Besides the preceding difference, another important disparity exists between renewable and sustainable. This has to do with the reasons for wishing technological change. Why does society want to implement renewable energy solutions? And why does society aim at implementing sustainable energy solutions? The reasons for introducing sustainable solutions are mainly if not solely related to an environmental motive. However, several reasons can be found for implementing renewable energy.
In the article "Choice Awareness" (Lund 2000) and in Chapter 23 of the book Tools for Sustainable Development (Lund 2007b), I described the recent history of Danish energy planning and policy since the first oil crisis in 1973. At least three main reasons can be defined for replacing fossil fuels by technologies related to renewable energy systems, including energy conservation and efficiency measures:
• Energy security, with an emphasis on oil dependence (and oil depletion). This reason played the all-important role in Danish society in the 1970s and has, in the beginning of the twenty-first century, experienced a revival caused by increasing oil prices in combination with the relations between the Western world and the governments in power of the remaining oil reserves.
• Economics, with an emphasis on job creation, industrial innovation, and the balance of payment. This reason took over and played a major role in Denmark in the 1980s. The main problem changed from being based on the issue of whether we could get the oil to whether we could afford it. This reason became the driving political force behind the industrial development of, among others, solar thermal and wind power in Denmark in the 1980s and 1990s.
• Environment and development, with an emphasis on climate change. This third reason became a key issue in the 1990s after the introduction of the Brundtland report (United Nations 1987) and has since been of increasing social importance along with the rising discussions on global warming.
All three of these reasons have formed part of the political discussions and have been identified as political goals in Danish Energy Policy during the whole period. However, the main focus has changed in such way that each reason has been considered the most important one from one decade to another.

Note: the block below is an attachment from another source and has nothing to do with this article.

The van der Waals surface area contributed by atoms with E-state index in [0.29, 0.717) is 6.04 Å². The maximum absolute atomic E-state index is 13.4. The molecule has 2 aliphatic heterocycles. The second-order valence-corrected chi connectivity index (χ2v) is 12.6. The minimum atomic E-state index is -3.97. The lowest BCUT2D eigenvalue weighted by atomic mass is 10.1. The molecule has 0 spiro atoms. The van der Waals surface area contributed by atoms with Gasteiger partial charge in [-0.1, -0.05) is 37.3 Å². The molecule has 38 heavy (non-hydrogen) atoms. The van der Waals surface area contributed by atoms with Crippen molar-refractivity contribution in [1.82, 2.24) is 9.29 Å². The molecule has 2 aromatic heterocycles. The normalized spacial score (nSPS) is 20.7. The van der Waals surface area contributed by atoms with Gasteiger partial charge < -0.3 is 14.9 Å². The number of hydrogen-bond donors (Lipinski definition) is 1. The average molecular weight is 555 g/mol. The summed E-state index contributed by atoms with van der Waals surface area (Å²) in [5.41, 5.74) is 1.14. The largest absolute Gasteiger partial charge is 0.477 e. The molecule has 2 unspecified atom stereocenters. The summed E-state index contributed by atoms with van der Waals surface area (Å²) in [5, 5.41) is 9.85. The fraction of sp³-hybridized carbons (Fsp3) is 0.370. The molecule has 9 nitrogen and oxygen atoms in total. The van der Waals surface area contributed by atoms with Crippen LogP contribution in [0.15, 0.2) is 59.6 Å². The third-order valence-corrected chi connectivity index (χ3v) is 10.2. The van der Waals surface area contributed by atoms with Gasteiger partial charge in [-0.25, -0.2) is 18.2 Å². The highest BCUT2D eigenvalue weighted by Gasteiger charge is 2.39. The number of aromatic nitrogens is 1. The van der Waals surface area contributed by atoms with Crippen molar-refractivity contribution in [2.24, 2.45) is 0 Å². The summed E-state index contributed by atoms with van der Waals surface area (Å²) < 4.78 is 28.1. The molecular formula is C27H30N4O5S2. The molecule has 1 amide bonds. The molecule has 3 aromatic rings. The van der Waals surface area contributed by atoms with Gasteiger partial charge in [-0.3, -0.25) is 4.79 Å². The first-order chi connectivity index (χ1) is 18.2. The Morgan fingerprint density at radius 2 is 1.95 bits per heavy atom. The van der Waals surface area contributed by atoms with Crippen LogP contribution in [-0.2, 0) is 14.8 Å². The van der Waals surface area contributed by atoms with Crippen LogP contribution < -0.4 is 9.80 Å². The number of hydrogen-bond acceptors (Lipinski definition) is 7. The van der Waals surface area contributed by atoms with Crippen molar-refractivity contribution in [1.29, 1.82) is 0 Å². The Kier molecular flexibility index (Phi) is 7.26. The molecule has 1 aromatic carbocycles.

The concerns related to energy security are based on the underlying fact that fossil fuels constitute a limited resource. The United Nations' discussions on environment and development are based on the fact that energy consumptions are indeed not equally distributed between what is considered the rich and the poor countries of the world, respectively. This is described and discussed in relation to the rising global energy consumption in the paper "The Kyoto Mechanisms and Technological Change" (Lund 2006a). In the paper, it is argued that the introduction of the so-called Kyoto mechanisms actually had the opposite effect of what the UN intended. The Kyoto mechanisms allow rich countries to implement climate change projects in other countries instead of decreasing their own emissions. Thereby, they increase the differences in energy consumption between rich and poor countries rather than decreasing them. Moreover, the mechanisms may slow down the needed technological development.
With regard to the discussion of the difference between renewable and sustainable energy, a main point is that if society accepts nuclear power and fossil fuels in combination with carbon capture as parts of the solution, society may be able to achieve parts of the environmental goals. However, society will not be able to solve the fundamental problems of scarce and limited resources of fossil fuels and uranium. Seen from the point of view of a Western country such as Denmark, society will not be able to meet the goals of energy security, and, with regard to economics, Denmark will still have to import fossil fuels and/or uranium.
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